Fri07252014

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Land bequeathed to King George division

The King George School Board was informed that the division was recently bequeathed some land within the county.

Superintendent Candace Brown provided scant information to the three School Board members who were in attendance at a meeting on Aug. 22, with Mike Rose and Lynn Pardee absent.  

Brown distributed an Aug. 3 letter from a law firm in Media, PA, which included a formal notice of the estate administration in regard to the school system being named a beneficiary in the will of M. Elois Rogers, who died on June 26, 2011.

The letter noted that the tract contains 8.81 acres, and also contained the wording from the section of Rogers’s will pertaining to the gift to the division.

The will excerpt states, “Real Property - To the extent it has not previously been conveyed during my lifetime, I give, bequeath and devise in fee simple absolute, my real property interests owned at the time of my death and located in King George County, Virginia, together with all improvement thereon and all rights, title and interests appurtenant thereto to the public school systems of King George County, Virginia for their preservation and use in the study of natural sciences.”

The members present at the meeting, Renee Parker, Dennis Paulsen and Rick Randall, had no questions, comments or discussion on hearing the news.

That is often a typical reaction by School Board members at meetings, giving the appearance that the public business matter has previously been discussed out of the public view. This time, it was obvious that Brown had talked to each of them about the land.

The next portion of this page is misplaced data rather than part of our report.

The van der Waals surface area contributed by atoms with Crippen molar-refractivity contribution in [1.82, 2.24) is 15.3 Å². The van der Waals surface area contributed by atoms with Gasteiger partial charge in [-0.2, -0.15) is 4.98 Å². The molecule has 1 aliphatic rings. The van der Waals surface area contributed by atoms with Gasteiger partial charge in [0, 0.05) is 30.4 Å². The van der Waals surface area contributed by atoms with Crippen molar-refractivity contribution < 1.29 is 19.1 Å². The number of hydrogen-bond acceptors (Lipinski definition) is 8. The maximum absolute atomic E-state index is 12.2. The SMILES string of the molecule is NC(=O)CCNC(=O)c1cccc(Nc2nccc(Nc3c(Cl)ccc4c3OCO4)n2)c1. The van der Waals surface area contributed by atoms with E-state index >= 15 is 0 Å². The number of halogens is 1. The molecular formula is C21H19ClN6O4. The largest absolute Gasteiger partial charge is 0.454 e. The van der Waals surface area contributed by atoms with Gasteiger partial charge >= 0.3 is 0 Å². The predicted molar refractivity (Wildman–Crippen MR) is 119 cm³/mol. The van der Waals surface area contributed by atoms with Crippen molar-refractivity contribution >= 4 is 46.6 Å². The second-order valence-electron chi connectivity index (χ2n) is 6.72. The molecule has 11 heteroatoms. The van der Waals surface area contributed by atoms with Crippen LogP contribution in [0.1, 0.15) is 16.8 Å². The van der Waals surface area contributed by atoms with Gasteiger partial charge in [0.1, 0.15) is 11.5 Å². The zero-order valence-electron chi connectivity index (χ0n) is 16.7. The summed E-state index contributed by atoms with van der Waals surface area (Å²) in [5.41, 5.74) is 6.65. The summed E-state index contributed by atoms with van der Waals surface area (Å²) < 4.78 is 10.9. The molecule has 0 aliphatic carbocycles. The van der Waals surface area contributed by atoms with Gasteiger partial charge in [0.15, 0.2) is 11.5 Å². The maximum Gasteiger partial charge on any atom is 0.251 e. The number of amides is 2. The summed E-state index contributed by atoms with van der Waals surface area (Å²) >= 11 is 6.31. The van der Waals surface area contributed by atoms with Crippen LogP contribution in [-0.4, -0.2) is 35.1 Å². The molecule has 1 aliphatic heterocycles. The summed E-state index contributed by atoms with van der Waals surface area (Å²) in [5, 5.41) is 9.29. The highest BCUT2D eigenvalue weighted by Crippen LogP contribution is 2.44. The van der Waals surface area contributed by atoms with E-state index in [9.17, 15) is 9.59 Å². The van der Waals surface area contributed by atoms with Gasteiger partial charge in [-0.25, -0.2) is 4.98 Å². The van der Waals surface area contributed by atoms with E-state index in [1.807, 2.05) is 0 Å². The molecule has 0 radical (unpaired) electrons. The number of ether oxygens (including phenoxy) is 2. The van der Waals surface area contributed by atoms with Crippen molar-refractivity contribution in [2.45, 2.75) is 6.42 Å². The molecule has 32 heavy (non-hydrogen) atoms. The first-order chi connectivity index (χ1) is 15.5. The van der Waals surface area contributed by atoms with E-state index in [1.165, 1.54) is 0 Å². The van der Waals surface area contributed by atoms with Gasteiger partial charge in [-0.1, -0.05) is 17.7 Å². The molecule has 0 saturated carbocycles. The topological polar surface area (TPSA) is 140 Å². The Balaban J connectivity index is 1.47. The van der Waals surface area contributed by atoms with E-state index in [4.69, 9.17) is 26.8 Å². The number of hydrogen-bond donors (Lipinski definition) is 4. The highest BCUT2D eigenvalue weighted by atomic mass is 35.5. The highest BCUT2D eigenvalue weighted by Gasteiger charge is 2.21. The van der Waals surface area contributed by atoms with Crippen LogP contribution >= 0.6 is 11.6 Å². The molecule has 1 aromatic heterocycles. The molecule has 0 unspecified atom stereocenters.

She said, “I have enclosed for you a letter that I have received regarding the estate of Ms. Rogers. Again, this is land that I was telling you about, that is on Route 218 that has been left to the school division in her will. Again, I’ve given you a copy of the letter. That is all I have to date. When additional information is available, I certainly will get it to you.”

The document provided no address or tax map page or parcel number. But, upon inquiry, Brown told The Journal the land contains two parcels of wooded acreage located on a western section of Route 218, toward the Stafford county line.

Brown said she was waiting to hear back whether there would be any cost or other fees to the division if the land is accepted by the School Board.

STRINGS ATTACHED?

But that may not be the only issue. The land appears to come with strings attached, if accepted.

The will indicates the decedent’s intention that the land be “preserved” and used “in the study of natural sciences.”

The Journal asked about those intentions and whether they were binding legal restrictions and requirements on the use of the land. Brown said she didn’t know, yet.

She agreed that the School Board should carefully consider whether to accept the land under such circumstances, adding it could become, “an albatross.”

CONNECTION TO SCHOOLS?

Brown said she did not know how or if the woman bequeathing the land had been connected to the school division.

She learned from the will’s executrix that Rogers had been in her 90s, had been a single woman without children and was a resident of a nursing home at the time of her death.

An online search revealed an M. Elois Rogers with a matching date of death who had been born in November 1911, and had lived in Tracy’s Landing, MD, in Anne Arundel County, east of Upper Marlboro.

Phyllis Cook

 

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